But two starts is pretty much the exemplar of Small Sample Size, right?  So I came into this game with two questions.  Would Tommy improve, and was Ozzie ready to return and overcome whatever hair ball Tommy coughed up? What I didn’t expect was 29 runs.

So Tommy got out of the first, overcoming a dubious fielding play by Inciarte, lowering his Braves ERA to 9.82, tying him with Ynoa.  The second inning showed a reversion to form:  two runs allowed, but a Braves ERA that was still lower than when he started the game: 10.80, tying him for 10th place with a Braves starter during the 1918 pandemic: Cal Crum

Ozzie cut the lead in half on a bases-loaded fielder’s choice in the bottom of the 2nd.  Inciarte then tied the game on a sac fly on the next pitch.  Or did he?  A very close review kept the 2nd run on the board as Duvall was nearly erased at 3rd on the tag-up.  Freeman broke the tie with a line drive.  The 4th run came in on an Ozuna Texas Leaguer.  Then a 3 run d’Arnaud Dinger gave the Braves a 7-2 lead – still not Milone Margin, but at least in shouting distance of it.  Pablo López, perhaps inspired by the example of Tommy Milone, had the shortest outing of his career.   He was replaced by Admiral Yamamoto who, unlike his namesake, didn’t even make it past Midway in this game.  Hits to Swanson and Riley, and another 3 run homer by Duvall made it 10-2, followed by an Ozzie oppo, to make it 11-2.  Ender then did what Ender does to finally bring the inning to a close.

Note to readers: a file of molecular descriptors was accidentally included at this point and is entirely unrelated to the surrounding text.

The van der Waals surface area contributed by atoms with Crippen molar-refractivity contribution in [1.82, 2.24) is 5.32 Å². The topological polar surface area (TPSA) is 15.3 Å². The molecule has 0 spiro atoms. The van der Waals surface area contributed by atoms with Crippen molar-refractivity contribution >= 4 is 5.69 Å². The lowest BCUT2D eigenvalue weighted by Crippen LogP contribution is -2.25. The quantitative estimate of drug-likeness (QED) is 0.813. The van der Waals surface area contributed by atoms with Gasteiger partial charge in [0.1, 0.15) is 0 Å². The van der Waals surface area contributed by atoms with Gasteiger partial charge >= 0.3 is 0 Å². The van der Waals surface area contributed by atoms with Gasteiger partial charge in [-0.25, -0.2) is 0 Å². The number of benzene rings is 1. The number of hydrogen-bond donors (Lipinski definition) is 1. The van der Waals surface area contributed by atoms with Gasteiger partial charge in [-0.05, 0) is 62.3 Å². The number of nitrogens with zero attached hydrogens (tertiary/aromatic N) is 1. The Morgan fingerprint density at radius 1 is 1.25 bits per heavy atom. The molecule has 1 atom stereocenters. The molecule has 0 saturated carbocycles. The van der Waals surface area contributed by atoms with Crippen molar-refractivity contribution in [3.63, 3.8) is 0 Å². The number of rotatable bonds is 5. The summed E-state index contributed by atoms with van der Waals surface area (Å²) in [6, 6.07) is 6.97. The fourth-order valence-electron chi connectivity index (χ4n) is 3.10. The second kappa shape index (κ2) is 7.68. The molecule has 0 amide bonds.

OK…. Back to the Retrosheet database, but so many historical stats were thrown around tonight, I had to go for something original.  11 run innings are pretty rare, as is batting around after 2 outs.  But it’s not unheard of.  Less than a month after I was born, the Kansas City A’s scored 13 runs in the 2nd inning, all with 2 out.  Of the 173 times since 1920 that a team had greater than 10 runs scored in an inning, 14 of them had 10 or more runs scoring with 2 outs.

The last time Milone had a 10 run lead, the Braves just held on to win.  This lead is only 9.  In the top of the 3rd, Too Slow Tommy gave up another 3 runs, raising his ERA to 12.53, passing Kolby for #4 on the All-Time List (12.54).

The Braves, clearly worried about Milone Margin, got two more in the bottom of the 3rd with Freddie’s 1500th hit, a line drive homer, to make it 13-5.  Tommy, still plugging away, gave up another run in the 4th and left with two men on and one out.  It only remained to be seen just where he would rank among the Stinkiest of All Time.  His Braves ERA has risen to 13.03 and Dayton Gryboed them both to leave Milone at an outstanding 14.90, just behind Jack Leary, whose lone start in 1880 was 3 innings and 5 earned runs for an even 15.00.   I want to be as fair as I can to Jack: he was a outfielder/shortstop making an emergency start, apparently.

In the bottom of the 4th, Freddie knocked in three more on a bases-loaded single – 16-8.  In the bottom of the 5th, another 3-run Duvall Dinger made it 19-4.  At that point, if the rules would allow it, you could bring back Milone and still be favored.  Yamamato was then shot down, and a 3 run Acuña artillery shot made it 22-8.

The sixth inning saw an appearance from the aforementioned Bryse Wilson.  A clean inning dropped him from the Stinkiest 30, but still ahead of Erlin.  The bottom of the 6th saw three more come home on a bases-loaded bullet off the wall by Acuña: 25-8.

Wilson’s 7th found him loading the bases and giving up a run, moving him back to the 30th slot. 29-9.

The bottom of the 7th found Duvall hitting his 3rd homer, this one a grand slam. 29-8. This one tied Duvall with Tony Cloninger’s 1966 game with 9 RBIs.